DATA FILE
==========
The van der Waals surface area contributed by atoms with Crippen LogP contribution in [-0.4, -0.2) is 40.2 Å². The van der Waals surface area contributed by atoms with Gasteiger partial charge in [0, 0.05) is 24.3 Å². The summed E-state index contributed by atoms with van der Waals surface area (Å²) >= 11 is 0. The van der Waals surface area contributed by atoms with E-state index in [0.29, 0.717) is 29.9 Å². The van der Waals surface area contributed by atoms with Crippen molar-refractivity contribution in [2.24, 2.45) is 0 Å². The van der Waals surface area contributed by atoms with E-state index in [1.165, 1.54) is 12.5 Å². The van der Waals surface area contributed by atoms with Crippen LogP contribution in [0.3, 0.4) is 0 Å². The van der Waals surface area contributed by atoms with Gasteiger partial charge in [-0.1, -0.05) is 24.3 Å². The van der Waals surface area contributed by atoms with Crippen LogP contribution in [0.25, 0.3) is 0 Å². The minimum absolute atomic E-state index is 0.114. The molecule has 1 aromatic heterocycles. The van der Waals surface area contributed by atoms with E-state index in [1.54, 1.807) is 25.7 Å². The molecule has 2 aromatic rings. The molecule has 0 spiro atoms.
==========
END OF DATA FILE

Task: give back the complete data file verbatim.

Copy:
The van der Waals surface area contributed by atoms with Crippen LogP contribution in [-0.4, -0.2) is 40.2 Å². The van der Waals surface area contributed by atoms with Gasteiger partial charge in [0, 0.05) is 24.3 Å². The summed E-state index contributed by atoms with van der Waals surface area (Å²) >= 11 is 0. The van der Waals surface area contributed by atoms with E-state index in [0.29, 0.717) is 29.9 Å². The van der Waals surface area contributed by atoms with Crippen molar-refractivity contribution in [2.24, 2.45) is 0 Å². The van der Waals surface area contributed by atoms with E-state index in [1.165, 1.54) is 12.5 Å². The van der Waals surface area contributed by atoms with Crippen LogP contribution in [0.3, 0.4) is 0 Å². The van der Waals surface area contributed by atoms with Gasteiger partial charge in [-0.1, -0.05) is 24.3 Å². The van der Waals surface area contributed by atoms with Crippen LogP contribution in [0.25, 0.3) is 0 Å². The minimum absolute atomic E-state index is 0.114. The molecule has 1 aromatic heterocycles. The van der Waals surface area contributed by atoms with E-state index in [1.54, 1.807) is 25.7 Å². The molecule has 2 aromatic rings. The molecule has 0 spiro atoms.